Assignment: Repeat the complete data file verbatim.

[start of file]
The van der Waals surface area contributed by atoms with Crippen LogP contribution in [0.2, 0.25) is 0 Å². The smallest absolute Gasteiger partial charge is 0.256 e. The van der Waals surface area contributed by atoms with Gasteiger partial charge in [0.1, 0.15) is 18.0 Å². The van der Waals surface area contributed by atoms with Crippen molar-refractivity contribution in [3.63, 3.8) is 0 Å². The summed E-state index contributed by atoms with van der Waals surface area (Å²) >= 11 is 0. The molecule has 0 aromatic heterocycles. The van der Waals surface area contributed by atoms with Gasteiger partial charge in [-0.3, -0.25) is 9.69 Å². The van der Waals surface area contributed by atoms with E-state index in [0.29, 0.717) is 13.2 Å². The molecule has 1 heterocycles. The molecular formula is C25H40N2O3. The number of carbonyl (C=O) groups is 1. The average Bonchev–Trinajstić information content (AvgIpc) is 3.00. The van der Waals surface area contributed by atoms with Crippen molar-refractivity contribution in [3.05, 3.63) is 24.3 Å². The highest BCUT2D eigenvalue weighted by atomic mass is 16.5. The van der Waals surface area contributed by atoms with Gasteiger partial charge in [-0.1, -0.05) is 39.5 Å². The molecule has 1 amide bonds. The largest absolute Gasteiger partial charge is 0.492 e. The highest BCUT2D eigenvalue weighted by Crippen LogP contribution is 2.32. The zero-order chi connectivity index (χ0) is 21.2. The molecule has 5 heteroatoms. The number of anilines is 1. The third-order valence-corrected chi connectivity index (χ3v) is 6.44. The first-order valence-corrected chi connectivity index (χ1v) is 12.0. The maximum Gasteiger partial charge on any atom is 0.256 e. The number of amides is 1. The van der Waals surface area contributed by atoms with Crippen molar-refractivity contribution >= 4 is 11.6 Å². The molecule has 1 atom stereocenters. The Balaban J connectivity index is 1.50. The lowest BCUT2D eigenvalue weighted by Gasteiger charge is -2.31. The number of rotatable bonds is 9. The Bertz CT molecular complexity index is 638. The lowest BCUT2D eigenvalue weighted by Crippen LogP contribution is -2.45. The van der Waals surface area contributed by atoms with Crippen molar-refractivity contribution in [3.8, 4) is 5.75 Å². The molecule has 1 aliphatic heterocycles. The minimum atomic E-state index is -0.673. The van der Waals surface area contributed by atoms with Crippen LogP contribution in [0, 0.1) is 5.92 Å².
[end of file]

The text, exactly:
The van der Waals surface area contributed by atoms with Crippen LogP contribution in [0.2, 0.25) is 0 Å². The smallest absolute Gasteiger partial charge is 0.256 e. The van der Waals surface area contributed by atoms with Gasteiger partial charge in [0.1, 0.15) is 18.0 Å². The van der Waals surface area contributed by atoms with Crippen molar-refractivity contribution in [3.63, 3.8) is 0 Å². The summed E-state index contributed by atoms with van der Waals surface area (Å²) >= 11 is 0. The molecule has 0 aromatic heterocycles. The van der Waals surface area contributed by atoms with Gasteiger partial charge in [-0.3, -0.25) is 9.69 Å². The van der Waals surface area contributed by atoms with E-state index in [0.29, 0.717) is 13.2 Å². The molecule has 1 heterocycles. The molecular formula is C25H40N2O3. The number of carbonyl (C=O) groups is 1. The average Bonchev–Trinajstić information content (AvgIpc) is 3.00. The van der Waals surface area contributed by atoms with Crippen molar-refractivity contribution in [3.05, 3.63) is 24.3 Å². The highest BCUT2D eigenvalue weighted by atomic mass is 16.5. The van der Waals surface area contributed by atoms with Gasteiger partial charge in [-0.1, -0.05) is 39.5 Å². The molecule has 1 amide bonds. The largest absolute Gasteiger partial charge is 0.492 e. The highest BCUT2D eigenvalue weighted by Crippen LogP contribution is 2.32. The zero-order chi connectivity index (χ0) is 21.2. The molecule has 5 heteroatoms. The number of anilines is 1. The third-order valence-corrected chi connectivity index (χ3v) is 6.44. The first-order valence-corrected chi connectivity index (χ1v) is 12.0. The maximum Gasteiger partial charge on any atom is 0.256 e. The number of amides is 1. The van der Waals surface area contributed by atoms with Crippen molar-refractivity contribution >= 4 is 11.6 Å². The molecule has 1 atom stereocenters. The Balaban J connectivity index is 1.50. The lowest BCUT2D eigenvalue weighted by Gasteiger charge is -2.31. The number of rotatable bonds is 9. The Bertz CT molecular complexity index is 638. The lowest BCUT2D eigenvalue weighted by Crippen LogP contribution is -2.45. The van der Waals surface area contributed by atoms with Crippen molar-refractivity contribution in [3.8, 4) is 5.75 Å². The molecule has 1 aliphatic heterocycles. The minimum atomic E-state index is -0.673. The van der Waals surface area contributed by atoms with Crippen LogP contribution in [0, 0.1) is 5.92 Å².